U.S. Ambassador to the U.N. John Bolton officially abandoned his quest to remain at the world body next year, sending formal notice to the White House that he will leave when his temporary appointment expires in the coming weeks.

The White House, which had been holding out hope for Bolton despite the writing on the wall, has been tight-lipped about any other possible candidates for the U.N. post. Deputy Amb. Alejandro Wolff is expected to fill in as acting ambassador until a nominee can be confirmed by the new Democratic-controlled Senate in January, at the earliest.

At least one Democrat, Sen. Bill Nelson of Florida, threw in a familiar name to the Bush administration as a possible nominee.

"I would suggest (President Bush) consider Undersecretary of State for Political Affairs Nicholas Burns," Nelson told FOX News.

"There are many qualified candidates from across the political spectrum with the respect and experience necessary to be effective in this crucial post," added Sen. John Kerry, D-Mass.He said a new nominee must be confirmed "with broad bipartisan support."

Bush is scheduled to meet with Bolton and his wife in the Oval Office later in the day Monday. It's unlikely he would suggest any replacements.at that event.

"It is with deep regret that I accept John Bolton's decision to end his service in the administration as Permanent Representative of the United States to the United Nations when his commission expires," the president said in a statement Monday after the White House announced Bolton's expected departure. White House spokeswoman Dana Perino said Bush reluctantly accepted Bolton's decision to leave.

"I am deeply disappointed that a handful of United States senators prevented Ambassador Bolton from receiving the up-or-down vote he deserved in the Senate. They chose to obstruct his confirmation, even though he enjoys majority support in the Senate, and even though their tactics will disrupt our diplomatic work at a sensitive and important time. This stubborn obstructionism ill-serves our country and discourages men and women of talent from serving their nation," the president said.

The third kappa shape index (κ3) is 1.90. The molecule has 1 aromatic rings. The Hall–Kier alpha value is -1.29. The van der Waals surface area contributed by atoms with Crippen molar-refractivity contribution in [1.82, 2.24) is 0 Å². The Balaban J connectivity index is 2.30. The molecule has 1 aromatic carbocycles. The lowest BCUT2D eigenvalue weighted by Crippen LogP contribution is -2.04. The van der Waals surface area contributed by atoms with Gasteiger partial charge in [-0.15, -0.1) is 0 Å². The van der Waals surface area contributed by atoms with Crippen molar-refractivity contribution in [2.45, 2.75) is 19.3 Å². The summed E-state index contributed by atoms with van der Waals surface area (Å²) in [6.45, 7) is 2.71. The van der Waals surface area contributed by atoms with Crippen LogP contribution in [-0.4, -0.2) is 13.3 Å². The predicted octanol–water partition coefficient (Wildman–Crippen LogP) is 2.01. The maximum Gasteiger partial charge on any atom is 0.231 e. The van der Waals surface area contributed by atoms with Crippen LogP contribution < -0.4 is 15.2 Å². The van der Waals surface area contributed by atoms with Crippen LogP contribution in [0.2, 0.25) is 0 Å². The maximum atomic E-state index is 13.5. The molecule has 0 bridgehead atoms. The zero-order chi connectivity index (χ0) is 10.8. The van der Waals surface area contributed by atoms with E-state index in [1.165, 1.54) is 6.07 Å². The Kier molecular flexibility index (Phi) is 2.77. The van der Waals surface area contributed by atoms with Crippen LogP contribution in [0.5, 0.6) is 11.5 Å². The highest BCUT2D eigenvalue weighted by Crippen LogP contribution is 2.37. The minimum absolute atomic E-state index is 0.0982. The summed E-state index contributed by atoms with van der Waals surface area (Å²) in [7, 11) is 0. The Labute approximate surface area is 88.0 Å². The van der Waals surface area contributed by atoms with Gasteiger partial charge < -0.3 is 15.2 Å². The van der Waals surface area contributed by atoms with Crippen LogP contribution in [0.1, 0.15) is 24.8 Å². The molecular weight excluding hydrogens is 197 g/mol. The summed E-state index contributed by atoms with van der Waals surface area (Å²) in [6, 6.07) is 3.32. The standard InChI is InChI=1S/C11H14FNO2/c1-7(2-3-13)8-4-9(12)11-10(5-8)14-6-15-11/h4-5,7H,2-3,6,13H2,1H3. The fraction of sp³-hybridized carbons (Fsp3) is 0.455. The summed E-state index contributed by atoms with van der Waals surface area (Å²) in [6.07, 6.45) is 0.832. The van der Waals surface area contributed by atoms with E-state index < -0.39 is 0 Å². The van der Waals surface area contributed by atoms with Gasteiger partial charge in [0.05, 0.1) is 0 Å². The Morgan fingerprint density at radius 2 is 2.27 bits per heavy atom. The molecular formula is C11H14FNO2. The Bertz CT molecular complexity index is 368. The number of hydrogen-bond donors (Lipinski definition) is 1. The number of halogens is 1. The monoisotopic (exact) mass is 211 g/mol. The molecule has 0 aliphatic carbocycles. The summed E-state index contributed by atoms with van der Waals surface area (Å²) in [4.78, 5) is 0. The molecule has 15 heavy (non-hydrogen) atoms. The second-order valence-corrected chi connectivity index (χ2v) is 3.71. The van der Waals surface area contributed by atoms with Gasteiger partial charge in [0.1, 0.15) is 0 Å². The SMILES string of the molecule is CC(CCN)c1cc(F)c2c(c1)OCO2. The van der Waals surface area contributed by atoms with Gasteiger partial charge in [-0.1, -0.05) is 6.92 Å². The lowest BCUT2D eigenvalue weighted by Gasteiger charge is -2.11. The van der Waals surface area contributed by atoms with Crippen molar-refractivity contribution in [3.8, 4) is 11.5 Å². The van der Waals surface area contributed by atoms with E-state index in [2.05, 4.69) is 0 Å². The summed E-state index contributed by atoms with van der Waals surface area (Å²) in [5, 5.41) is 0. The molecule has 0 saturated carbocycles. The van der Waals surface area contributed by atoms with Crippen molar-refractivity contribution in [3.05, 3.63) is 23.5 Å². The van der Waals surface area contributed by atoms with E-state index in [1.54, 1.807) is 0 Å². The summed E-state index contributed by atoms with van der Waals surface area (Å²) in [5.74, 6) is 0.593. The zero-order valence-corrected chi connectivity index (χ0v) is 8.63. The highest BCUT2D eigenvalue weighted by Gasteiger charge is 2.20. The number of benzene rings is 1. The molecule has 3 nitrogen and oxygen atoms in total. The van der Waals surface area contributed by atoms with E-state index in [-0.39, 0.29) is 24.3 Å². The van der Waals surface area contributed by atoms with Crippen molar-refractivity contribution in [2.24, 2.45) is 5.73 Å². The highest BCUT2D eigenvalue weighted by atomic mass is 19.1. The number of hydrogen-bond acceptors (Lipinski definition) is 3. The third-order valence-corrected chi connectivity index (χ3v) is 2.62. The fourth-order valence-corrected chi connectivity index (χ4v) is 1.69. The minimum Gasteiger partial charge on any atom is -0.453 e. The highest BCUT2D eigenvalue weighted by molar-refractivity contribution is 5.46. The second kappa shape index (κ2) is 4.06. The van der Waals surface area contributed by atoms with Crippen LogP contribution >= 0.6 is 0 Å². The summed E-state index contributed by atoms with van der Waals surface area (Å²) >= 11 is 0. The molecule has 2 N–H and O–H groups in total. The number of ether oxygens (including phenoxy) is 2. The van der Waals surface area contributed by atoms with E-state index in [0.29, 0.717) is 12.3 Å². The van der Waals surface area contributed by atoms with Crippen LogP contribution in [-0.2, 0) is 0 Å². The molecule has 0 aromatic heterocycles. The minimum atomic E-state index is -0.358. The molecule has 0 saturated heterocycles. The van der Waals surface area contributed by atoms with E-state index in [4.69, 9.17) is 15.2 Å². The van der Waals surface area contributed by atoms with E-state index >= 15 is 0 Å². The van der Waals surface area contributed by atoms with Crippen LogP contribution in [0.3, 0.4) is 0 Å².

Bolton sent his departure letter to the White House on Friday.

"After careful consideration, I have concluded that my service in your administration should end when the current recess appoint expires," he wrote.

Click here to read Ambassador Bolton's letter to President Bush (pdf).

The Bush administration had been searching for some way to keep him in the post of chief U.S. diplomat but had given up on getting any sort of straight-up confirmation after Bolton had been unable to win support from Democrats on the Senate Foreign Relations Committee as well as at least one Republican, Sen. Lincoln Chafee, who lost in the midterm election Nov. 7.

Administration officials had thought Bolton could get confirmed if his nomination could get to the floor, but going around the committee process would have created too much collateral political damage in the new Congress and was ruled out.

"You know, 58 senators have been on record as being for this guy and he can't get a vote. He has been incredibly successful as our U.N. ambassador, he has a record that everybody ought to be proud of, and instead he can't get a vote. And that is just ridiculous," White House Press Secretary Tony Snow told FOX News Talk's "Brian and the Judge" show.

With Democrats taking over the majority in both chambers of Congress, Republicans returning for a lame duck session this month said they had other issues they needed to tackle before the 109th Congress adjourned.

Officials had considered appointing Bolton to another high-level position, including the post recently vacated by Philip Zelikow, who served as counselor to Secretary of State Condoleezza Rice. The thinking was he could then be named acting ambassador to the U.N., but that too was ruled out.